Wood Rack

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Project by Shark64 posted 669 days ago 2161 views 3 times favorited 9 comments Add to Favorites Watch

I have been dormant in my woodworking for about 10 years. One of the projects I had in mind when the break began was to get my stack of lumber up off the floor of the shop and on a rack. This is based upon a plan I remember from one of the woodworking magazines – I could not find the actual issue but credits go to whoever did the original design.

This all scraps I had laying around including part of the shipping crate from a jointer/planner. The wall it is attached to is made from 2×6 studs on 12 inch centers. I put 6 lag bolts into each of the vertical standards, some 30 in all. The “arms” are raised at a five degree angle.

Not only is the wood up off the floor, I now have some more floor space, always a commodity in short supply no matter how big the shop. It is also very easy for me to access and pull out lumber for projects.

This is a simple project I know, but for me it represents entering into a rebirth of woodworking.

9 comments so far

View bonobo's profile


231 posts in 683 days

#1 posted 669 days ago

That looks really slick! I only wish I’d seen it before I spent all my money on brackets at Lee Valley.

Also, I can relate. My workshop was filled with renovation crap for a decade while we were stuck in an endless round of re-modelling. One day, I put up a small wall cabinet for glues and finishes. That led to shelving for tools and wood, a sharpening setup, tool racks, etc….finally back in business, I got back to making some badly needed furniture for the house.

Every little bit of organization seemed to make the next step easier.

-- “The easy confidence with which I know another man's religion is folly teaches me to suspect that my own is also.” ― Mark Twain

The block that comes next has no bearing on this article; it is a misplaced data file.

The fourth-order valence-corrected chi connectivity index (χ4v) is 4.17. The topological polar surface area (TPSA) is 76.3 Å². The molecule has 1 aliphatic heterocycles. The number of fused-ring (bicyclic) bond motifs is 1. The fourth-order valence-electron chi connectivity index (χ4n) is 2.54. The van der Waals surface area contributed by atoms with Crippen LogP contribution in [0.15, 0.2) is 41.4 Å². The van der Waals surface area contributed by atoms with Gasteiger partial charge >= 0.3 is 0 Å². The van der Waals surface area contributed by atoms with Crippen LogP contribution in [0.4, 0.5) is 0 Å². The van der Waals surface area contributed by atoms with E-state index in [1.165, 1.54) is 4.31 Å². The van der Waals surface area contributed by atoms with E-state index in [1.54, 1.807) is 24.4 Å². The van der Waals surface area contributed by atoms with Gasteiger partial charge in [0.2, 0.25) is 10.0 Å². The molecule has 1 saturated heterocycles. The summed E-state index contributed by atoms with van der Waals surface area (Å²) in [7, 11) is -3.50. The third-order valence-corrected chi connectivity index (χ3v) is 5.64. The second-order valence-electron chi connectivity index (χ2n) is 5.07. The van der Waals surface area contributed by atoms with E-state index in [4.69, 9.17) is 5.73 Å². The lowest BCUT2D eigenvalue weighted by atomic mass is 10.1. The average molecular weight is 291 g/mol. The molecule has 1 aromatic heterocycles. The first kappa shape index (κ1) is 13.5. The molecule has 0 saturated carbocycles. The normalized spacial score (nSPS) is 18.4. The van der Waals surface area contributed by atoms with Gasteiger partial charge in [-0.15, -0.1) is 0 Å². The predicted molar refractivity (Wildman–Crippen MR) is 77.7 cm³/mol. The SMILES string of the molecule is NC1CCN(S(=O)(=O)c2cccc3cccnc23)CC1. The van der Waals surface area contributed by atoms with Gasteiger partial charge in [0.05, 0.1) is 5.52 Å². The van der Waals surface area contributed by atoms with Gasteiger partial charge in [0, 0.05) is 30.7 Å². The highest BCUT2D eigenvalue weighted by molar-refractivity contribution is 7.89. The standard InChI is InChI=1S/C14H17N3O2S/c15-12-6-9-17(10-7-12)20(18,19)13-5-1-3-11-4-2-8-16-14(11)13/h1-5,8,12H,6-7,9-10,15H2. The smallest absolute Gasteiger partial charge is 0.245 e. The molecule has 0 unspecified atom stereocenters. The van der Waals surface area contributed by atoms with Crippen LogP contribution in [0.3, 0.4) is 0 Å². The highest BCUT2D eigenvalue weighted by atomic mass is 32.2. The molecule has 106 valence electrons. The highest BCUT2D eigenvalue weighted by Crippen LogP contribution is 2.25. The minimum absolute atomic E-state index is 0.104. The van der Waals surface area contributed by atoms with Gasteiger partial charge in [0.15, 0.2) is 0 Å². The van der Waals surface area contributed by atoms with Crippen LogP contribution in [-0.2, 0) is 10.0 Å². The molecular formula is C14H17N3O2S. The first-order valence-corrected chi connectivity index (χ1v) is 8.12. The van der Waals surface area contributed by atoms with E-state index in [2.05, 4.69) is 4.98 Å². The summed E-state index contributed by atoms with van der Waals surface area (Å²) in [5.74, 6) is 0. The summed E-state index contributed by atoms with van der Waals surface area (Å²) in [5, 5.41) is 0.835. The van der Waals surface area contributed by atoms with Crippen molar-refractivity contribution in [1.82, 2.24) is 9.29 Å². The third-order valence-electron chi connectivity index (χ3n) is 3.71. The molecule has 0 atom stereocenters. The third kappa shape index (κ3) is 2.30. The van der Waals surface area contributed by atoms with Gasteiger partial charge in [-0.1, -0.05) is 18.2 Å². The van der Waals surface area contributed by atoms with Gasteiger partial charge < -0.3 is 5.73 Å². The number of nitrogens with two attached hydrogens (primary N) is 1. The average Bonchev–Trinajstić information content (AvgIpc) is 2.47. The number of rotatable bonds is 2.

View FirehouseWoodworking's profile


622 posts in 1900 days

#2 posted 669 days ago

Welcome back! And very nicely done. A great way to get back in the swing of things!


-- Dave; Lansing, Kansas

View jap's profile


1225 posts in 680 days

#3 posted 669 days ago


-- Joel

View Gshepherd's profile


1465 posts in 828 days

#4 posted 669 days ago

Excellent Job…... I had one close to what you made and I used a couple of bunge cords from the top to bottom just in case a piece wanted to slide off by chance. Amazing how vibrations will slowly move the smaller pieces around a bit.

-- What we do in life will Echo through Eternity........

View nwbusa's profile


1016 posts in 913 days

#5 posted 669 days ago

Great project and well executed.

-- John, BC, Canada

View Grumpymike's profile


1058 posts in 942 days

#6 posted 668 days ago

Well first welcon to LJ’s, Great lookimg lumber rack. Looks like it will serve you well for years to come.

-- Grumpy old guy, and lookin' good Doin' it. ... Surprise Az.

View mloy365's profile


432 posts in 1757 days

#7 posted 668 days ago

Looks good. Welcome back!

-- Mike - Northern Upper Michigan

View Mork's profile


146 posts in 1401 days

#8 posted 663 days ago

Utilizing the floor joists in a basement or ceiling in a garage is also a simple way to hang shelves without having to drill into the wall. One bolt has incredible shear strength!

View riverguy's profile


91 posts in 691 days

#9 posted 621 days ago

NIce rack! I’m envious of its capacity and wish I had the wall space for one like it. I have one about 1/4 that size and it was really nice when I started in my new CA shop, but it didn’t take more than a month before it became overflowing and unorganized just like my last one! I’m sure most woodbutchers can relate, especially those of us who use fine woods that we have to buy by the troy ounce, that we toss nothing until it is the size of a toothpick!

I’ve seen lots of clever ideas on how to store all our cutoffs so they are accessible and have implemented some, but it just seems to always end up that when I need a small piece of Wenge, I’m gonna have to cut on off of a bigger piece because I can’t find the smaller one I KNOW I saved last week!


-- Skip, Forestville, CA,

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